Palmer pumps $117 million into United Australia Party

Clive Palmer's $117m gift to the United Australia Party is the most donated to a party in one year.

Clive Palmer's $117m gift to the United Australia Party is the most donated to a party in one year. Photo: AAP

Billionaire Clive Palmer pumped a record $117 million into the United Australia Party ahead of last year’s federal election.

The Australian Electoral Commission’s 2021/22 financial disclosure returns from parties, candidates, donors and organisation shows his Mineralogy mining company donated the staggering figure, including individual donations of $50 million and $30 million.

It is the most money an Australian political party has received in one year, beating the UAP’s record from the 2019 election, when it got $89 million.

This year’s huge spend bought an underwhelming return for the UAP, with Victorian Ralph Babet winning the party’s sole Senate seat, while it received 4 per cent of the national lower house primary vote.

Mr Palmer also donated $250,000 to the Liberal Democrats in mid-December 2021, a few weeks after announcing a preference deal with the minor party that campaigned against COVID vaccine mandates.

The AEC’s data, released on Wednesday, shows Labor took $124 million in donations, while the Coalition took $118 million.

The Greens, who received $22 million, continue to call for coal and gas companies to be banned from giving money and a $1000 cap on all donations.

Key independent senator David Pocock, who represents the ACT, received just under $1.7 million, including $856,382 from the Climate 200 group.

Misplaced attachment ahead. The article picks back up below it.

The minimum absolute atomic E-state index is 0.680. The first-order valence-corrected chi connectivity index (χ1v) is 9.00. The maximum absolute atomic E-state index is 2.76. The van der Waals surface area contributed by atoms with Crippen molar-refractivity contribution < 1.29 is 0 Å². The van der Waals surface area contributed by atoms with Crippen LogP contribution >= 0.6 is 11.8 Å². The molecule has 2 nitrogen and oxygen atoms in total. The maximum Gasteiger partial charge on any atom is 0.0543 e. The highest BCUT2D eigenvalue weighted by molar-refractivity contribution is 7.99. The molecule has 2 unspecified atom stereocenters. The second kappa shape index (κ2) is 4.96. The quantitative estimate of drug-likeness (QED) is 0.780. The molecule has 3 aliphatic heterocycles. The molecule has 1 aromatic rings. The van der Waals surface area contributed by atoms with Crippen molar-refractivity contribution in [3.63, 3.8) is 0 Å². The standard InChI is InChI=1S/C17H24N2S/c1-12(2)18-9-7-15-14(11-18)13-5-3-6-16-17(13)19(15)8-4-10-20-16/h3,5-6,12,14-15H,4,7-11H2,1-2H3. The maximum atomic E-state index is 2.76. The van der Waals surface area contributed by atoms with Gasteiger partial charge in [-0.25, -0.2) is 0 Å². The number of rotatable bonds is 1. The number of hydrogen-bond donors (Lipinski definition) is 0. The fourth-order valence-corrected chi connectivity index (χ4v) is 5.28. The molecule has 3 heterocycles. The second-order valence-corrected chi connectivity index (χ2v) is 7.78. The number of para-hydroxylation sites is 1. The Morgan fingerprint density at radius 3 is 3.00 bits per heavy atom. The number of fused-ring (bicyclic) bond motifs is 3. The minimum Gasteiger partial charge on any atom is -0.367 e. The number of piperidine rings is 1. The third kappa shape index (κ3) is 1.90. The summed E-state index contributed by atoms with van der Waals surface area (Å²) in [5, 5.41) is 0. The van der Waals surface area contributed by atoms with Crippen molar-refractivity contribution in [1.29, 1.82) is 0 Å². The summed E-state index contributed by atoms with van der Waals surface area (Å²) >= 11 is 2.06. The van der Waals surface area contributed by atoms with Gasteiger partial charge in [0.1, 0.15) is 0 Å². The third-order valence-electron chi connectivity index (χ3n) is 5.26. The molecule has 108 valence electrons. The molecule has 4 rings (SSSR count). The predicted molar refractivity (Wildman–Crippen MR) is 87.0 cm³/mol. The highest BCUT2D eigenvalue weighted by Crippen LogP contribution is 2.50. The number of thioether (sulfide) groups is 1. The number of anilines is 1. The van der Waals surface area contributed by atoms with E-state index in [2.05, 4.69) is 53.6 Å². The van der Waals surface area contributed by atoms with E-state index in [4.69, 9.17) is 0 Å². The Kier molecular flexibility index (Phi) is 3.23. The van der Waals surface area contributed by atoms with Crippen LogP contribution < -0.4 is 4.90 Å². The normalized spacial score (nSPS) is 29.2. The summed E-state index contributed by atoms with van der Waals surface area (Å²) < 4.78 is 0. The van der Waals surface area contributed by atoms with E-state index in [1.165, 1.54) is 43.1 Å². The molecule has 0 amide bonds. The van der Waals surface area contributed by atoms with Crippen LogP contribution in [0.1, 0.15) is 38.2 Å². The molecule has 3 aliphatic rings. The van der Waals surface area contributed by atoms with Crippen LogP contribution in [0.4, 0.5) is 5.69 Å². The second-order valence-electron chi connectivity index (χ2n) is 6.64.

An analysis by the Centre for Public Integrity showed the top 10 donors contributed 76.9 per cent of all donations over the year.

The 10 individual donors, topped by Mineralogy, contributed $137.5 million to parties and independents.

Spending at the federal election reached a record $439.4 million.

“The undue influence of money in politics is getting worse,” the centre’s Anthony Whealy said.

“Record high spending fuelled by a handful of donors is putting our democracy at risk.

“Given the reliance that the major parties have on these top donors, there is a real risk that they receive special access and yield undue influence on our decision makers.”

In late 2022, Greens senator Larissa Waters brought to parliament a bill to ban coal and gas corporation donations and cap all other donations at $1000.

Other industries covered by the ban would include gambling, banking, defence and pharmaceuticals.

The Greens say Labor and Liberal policies are shaped by donations from big industries, pointing to slow action on climate change and hesitancy over financial reform.

The minor party also wants real-time disclosure of donations, lower disclosure thresholds and better data, rather than waiting 18 months for a complex dump of information.

In a submission to a parliamentary inquiry into the 2022 election, Labor backed real-time disclosure and reducing the disclosure threshold from $15,200 to $1000.

It also called for caps on electoral spending, but said the changes needed to be carefully considered.

The Liberals say real-time disclosure could put too much of a paperwork burden on parties and candidates, as well as lead to bullying or harassment of donors during elections.


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